Sandoval, Ishikawa and Rohlinger all ascended one classification this season, increasing their stock within the organization. With 43 games left in the Major League season, this was as good a time as any for Giants management to gauge their skills. Several players stand between being potential contributors for the future or, quite bluntly, rejects. Sandoval, Ishikawa and Rohlinger have earned turns to prove themselves.
"At this point, we're going to give those kids every opportunity we can until we gain a better idea where we are," manager Bruce Bochy said before the Giants' 6-2 loss to the Houston Astros.
Sandoval, 22, has excelled enough for two seasons this summer. He hit a combined .350 with 20 home runs and 96 RBIs in 112 games for Class A San Jose and Connecticut. The switch-hitter also was selected for the World Team at the XM All-Star Futures Game.
"I want to keep my tempo going," said Sandoval, who's 5-foot-11 and 246 pounds and feels more comfortable catching than playing first base. Bochy, however, said that the Venezuela native will spend some time at first when he's not backing up Bengie Molina.
Sandoval's hitting isn't the only intriguing aspect of his profile. He's a natural left-hander, but he began throwing right-handed at age 10 because the positions he liked to play most, catcher and third base, were forbidden to lefties.
Ishikawa's progress appeared to have stalled after his 12-game stint in 2006 with the Giants, for whom he batted .292. He sank back to San Jose during the 2007 season. But last offseason, religious inspiration helped change his approach toward baseball.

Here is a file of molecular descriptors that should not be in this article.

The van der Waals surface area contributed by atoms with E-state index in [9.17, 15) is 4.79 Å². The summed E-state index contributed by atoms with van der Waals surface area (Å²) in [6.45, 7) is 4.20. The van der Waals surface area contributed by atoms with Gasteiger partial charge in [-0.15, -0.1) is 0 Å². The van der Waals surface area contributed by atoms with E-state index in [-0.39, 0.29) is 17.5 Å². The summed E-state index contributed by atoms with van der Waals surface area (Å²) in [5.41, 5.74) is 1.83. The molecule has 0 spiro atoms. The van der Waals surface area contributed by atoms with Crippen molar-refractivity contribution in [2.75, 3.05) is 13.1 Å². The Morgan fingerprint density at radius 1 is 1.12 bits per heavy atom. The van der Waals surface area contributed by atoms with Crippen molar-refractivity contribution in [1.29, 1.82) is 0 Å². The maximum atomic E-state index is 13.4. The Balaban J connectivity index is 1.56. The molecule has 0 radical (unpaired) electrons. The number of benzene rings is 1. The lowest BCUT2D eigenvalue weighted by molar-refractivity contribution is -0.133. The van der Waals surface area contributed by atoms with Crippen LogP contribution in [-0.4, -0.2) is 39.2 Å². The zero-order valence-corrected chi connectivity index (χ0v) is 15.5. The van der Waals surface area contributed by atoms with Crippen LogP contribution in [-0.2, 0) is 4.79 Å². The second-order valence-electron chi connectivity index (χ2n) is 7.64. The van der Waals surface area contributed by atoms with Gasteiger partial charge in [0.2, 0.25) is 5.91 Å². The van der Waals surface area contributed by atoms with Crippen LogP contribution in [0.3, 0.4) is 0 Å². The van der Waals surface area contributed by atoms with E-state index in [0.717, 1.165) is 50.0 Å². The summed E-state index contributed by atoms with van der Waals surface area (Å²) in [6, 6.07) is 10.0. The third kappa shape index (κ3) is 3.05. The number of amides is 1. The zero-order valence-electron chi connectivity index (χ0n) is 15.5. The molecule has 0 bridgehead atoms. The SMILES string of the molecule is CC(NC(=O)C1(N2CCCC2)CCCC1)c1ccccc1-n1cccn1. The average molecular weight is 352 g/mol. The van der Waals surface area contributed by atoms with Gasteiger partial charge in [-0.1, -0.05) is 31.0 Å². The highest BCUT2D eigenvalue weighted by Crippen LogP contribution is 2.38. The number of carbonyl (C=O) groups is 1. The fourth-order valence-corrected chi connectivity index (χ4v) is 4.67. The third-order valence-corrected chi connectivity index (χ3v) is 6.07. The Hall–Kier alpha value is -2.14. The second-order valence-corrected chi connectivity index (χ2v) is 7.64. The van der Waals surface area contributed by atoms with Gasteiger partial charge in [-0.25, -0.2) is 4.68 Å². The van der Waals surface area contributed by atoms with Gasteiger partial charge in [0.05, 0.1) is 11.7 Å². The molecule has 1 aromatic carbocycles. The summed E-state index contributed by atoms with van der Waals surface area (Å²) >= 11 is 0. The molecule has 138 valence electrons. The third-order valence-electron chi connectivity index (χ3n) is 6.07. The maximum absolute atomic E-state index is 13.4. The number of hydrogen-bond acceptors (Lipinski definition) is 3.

"I really got stronger in my faith and I think putting all my trust in Him made the difference between this year and years past," said Ishikawa, 24.
Ishikawa hit .299 with 24 homers and 94 RBIs in 112 games with Connecticut and Fresno, including .463 with seven homers in 11 games this month at Triple-A.
"I couldn't tell you what I was doing," Ishikawa said of his offensive surge.
Rohlinger, 24, received an instant opportunity, starting Wednesday at third base. He committed two errors -- a wild first-inning throw and a seventh-inning fielding misplay -- but also stroked a seventh-inning RBI double.
"The more games you play, the more comfortable you're going to get," said Rohlinger, who hit .289 with 13 homers and 65 RBIs in 117 games at San Jose and Connecticut.
Rohlinger became the 13th Giants rookie to make his Major League debut this season, equaling the 1996 team's record for the most in a year since the franchise moved to San Francisco in 1958.
Bowker, another member of this year's rookie class, homered in each of his first two games and drove in seven runs, but had fallen into a deepening slump. He hit .117 with only three extra-base hits in his last 24 games, dropping his average from .284 to .247. He hadn't homered since July 2, a span of 96 at-bats.
"It's pretty obvious that I haven't been performing," Bowker said. "I think it was more that I was getting myself out -- swinging at pitches I shouldn't be missing."
But, he added, "I'm not going to change anything with my swing. It's more my approach. I'm going to go back to keeping things simple."
Bowker likely will return in September, when active rosters can be expanded to 40 players. Bochy, for one, will welcome him.
"Johnny was a shot in the arm," he said, referring to Bowker's torrid start. "He should feel good about where he's at this year."
Like Bowker, Castillo had struggled lately, hitting .105 (4-for-38) in his last 10 games as his average dipped from .261 to .244. He had only four extra-base hits in his final 26 games.
The Giants have 10 days to trade Castillo, release him or send him to the Minors if he accepts his assignment.
"He's done a lot," Bochy said. "There may be some interest from a contending club in him. That's what we're hoping."
Castillo, claimed off waivers on March 22, also wants another big league opportunity.
"I'm surprised," he said. "I played well for this team."